Abstracting technology-enhanced learning design principles

By A/Prof Matt Bower, Department of Educational Studies, Macquarie University

The Learning Design field has expended considerable effort to create educational design models and tools that help teachers to effectively integrate technology into their teaching. Notable educational design models include the Conversational Framework (Laurillard, 2002), the Seven Cs Model (Conole, 2015) and the Learning Development Cycle (Siemens, 2005). On the learning design tools front we have Compendium LD (Brasher & Cross, 2015; Conole, 2013; Conole & Jones, 2010) and the Learning Designer (Laurillard, Masterman, Magoulas, Boyle, & Manton, 2017), amongst others. Each of these initiatives is based to some extent on the underlying idea of ‘pedagogical patterns’ (Goodyear, 2005) – that if we can capture and share abstractions of designs and design processes then we can help to improve teacher practice.

The problem is that, while learning design models and tools have made highly valuable conceptual contributions to the Education field, they have had limited impact on practice.  Rational approaches to design are rarely used in practice because they do not account for the social and political context, the degree of artistry that design involves, and the wide range of flexible ways that technologies can be applied (Sharpe & Oliver, 2013). Learning design tools may help teachers to think through their designs, but some educators question whether the benefits are commensurate with the extra time commitment required (Conole, 2013).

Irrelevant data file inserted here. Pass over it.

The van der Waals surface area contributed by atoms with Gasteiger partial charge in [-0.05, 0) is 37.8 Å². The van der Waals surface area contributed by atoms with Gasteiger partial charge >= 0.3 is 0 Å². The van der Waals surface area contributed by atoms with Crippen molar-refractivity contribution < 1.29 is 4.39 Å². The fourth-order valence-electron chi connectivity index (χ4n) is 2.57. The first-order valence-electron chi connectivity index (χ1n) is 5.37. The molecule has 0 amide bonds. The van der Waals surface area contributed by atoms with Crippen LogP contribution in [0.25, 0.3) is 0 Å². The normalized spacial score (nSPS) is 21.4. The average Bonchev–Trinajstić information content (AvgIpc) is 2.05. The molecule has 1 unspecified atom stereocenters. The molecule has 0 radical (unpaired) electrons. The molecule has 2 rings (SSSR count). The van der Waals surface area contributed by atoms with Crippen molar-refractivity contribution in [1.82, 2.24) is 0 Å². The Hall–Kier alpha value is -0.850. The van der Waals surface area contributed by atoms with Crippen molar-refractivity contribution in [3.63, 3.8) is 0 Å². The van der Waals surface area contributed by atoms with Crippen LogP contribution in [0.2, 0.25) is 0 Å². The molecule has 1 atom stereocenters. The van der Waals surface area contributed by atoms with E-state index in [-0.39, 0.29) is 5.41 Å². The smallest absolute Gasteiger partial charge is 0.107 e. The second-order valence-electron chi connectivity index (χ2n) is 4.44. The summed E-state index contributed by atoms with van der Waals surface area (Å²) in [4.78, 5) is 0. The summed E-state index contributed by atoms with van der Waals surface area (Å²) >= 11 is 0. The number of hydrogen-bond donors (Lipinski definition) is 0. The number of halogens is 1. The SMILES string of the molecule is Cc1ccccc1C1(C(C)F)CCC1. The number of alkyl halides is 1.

Another important issue to consider is how much assistance pre-packed design abstractions really offer. It is an open question whether general designs or patterns exist that make sense across a wide range of different learning contexts (Beetham & Sharpe, 2013). Evidence suggests that educators prefer working with specific designs – even if they are from an unrelated context – rather than abstract designs (Agostinho, Bennett, Lockyer, Jones, & Harper, 2013; Masterman, 2013). There is little evidence that any learning design models or tools result in better quality designs, let alone better student learning outcomes. Rather than providing educators with abstract designs and planning tools, what may be more fruitful is for educators themselves to abstract contextually relevant design principles based on sustained reflection and engagement with the research literature.